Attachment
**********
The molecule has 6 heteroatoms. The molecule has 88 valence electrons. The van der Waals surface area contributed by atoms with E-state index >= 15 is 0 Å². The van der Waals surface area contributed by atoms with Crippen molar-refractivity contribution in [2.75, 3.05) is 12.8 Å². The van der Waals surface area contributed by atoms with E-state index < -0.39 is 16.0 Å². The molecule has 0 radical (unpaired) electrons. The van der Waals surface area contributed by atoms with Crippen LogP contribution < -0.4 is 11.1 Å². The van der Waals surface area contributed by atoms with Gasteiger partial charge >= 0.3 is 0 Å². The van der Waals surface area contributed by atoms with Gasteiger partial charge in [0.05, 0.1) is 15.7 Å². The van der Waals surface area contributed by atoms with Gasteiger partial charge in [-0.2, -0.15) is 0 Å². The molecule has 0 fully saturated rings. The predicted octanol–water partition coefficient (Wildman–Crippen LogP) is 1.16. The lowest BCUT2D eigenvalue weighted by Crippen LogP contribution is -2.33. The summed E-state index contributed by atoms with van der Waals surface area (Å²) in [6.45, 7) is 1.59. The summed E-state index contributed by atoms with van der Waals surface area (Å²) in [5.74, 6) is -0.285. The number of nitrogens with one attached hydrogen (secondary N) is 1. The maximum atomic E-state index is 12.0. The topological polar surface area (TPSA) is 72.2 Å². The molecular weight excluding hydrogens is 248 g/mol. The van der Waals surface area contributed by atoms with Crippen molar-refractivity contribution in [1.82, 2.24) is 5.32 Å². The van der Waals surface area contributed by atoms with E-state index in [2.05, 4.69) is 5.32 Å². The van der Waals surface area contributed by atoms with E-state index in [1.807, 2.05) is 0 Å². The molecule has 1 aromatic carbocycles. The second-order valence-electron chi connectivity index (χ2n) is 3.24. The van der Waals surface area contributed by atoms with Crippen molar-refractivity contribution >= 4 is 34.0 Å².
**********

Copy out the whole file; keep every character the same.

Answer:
The molecule has 6 heteroatoms. The molecule has 88 valence electrons. The van der Waals surface area contributed by atoms with E-state index >= 15 is 0 Å². The van der Waals surface area contributed by atoms with Crippen molar-refractivity contribution in [2.75, 3.05) is 12.8 Å². The van der Waals surface area contributed by atoms with E-state index < -0.39 is 16.0 Å². The molecule has 0 radical (unpaired) electrons. The van der Waals surface area contributed by atoms with Crippen LogP contribution < -0.4 is 11.1 Å². The van der Waals surface area contributed by atoms with Gasteiger partial charge >= 0.3 is 0 Å². The van der Waals surface area contributed by atoms with Gasteiger partial charge in [0.05, 0.1) is 15.7 Å². The van der Waals surface area contributed by atoms with Gasteiger partial charge in [-0.2, -0.15) is 0 Å². The molecule has 0 fully saturated rings. The predicted octanol–water partition coefficient (Wildman–Crippen LogP) is 1.16. The lowest BCUT2D eigenvalue weighted by Crippen LogP contribution is -2.33. The summed E-state index contributed by atoms with van der Waals surface area (Å²) in [6.45, 7) is 1.59. The summed E-state index contributed by atoms with van der Waals surface area (Å²) in [5.74, 6) is -0.285. The number of nitrogens with one attached hydrogen (secondary N) is 1. The maximum atomic E-state index is 12.0. The topological polar surface area (TPSA) is 72.2 Å². The molecular weight excluding hydrogens is 248 g/mol. The van der Waals surface area contributed by atoms with Crippen molar-refractivity contribution in [1.82, 2.24) is 5.32 Å². The van der Waals surface area contributed by atoms with E-state index in [2.05, 4.69) is 5.32 Å². The van der Waals surface area contributed by atoms with E-state index in [1.807, 2.05) is 0 Å². The molecule has 1 aromatic carbocycles. The second-order valence-electron chi connectivity index (χ2n) is 3.24. The van der Waals surface area contributed by atoms with Crippen molar-refractivity contribution >= 4 is 34.0 Å².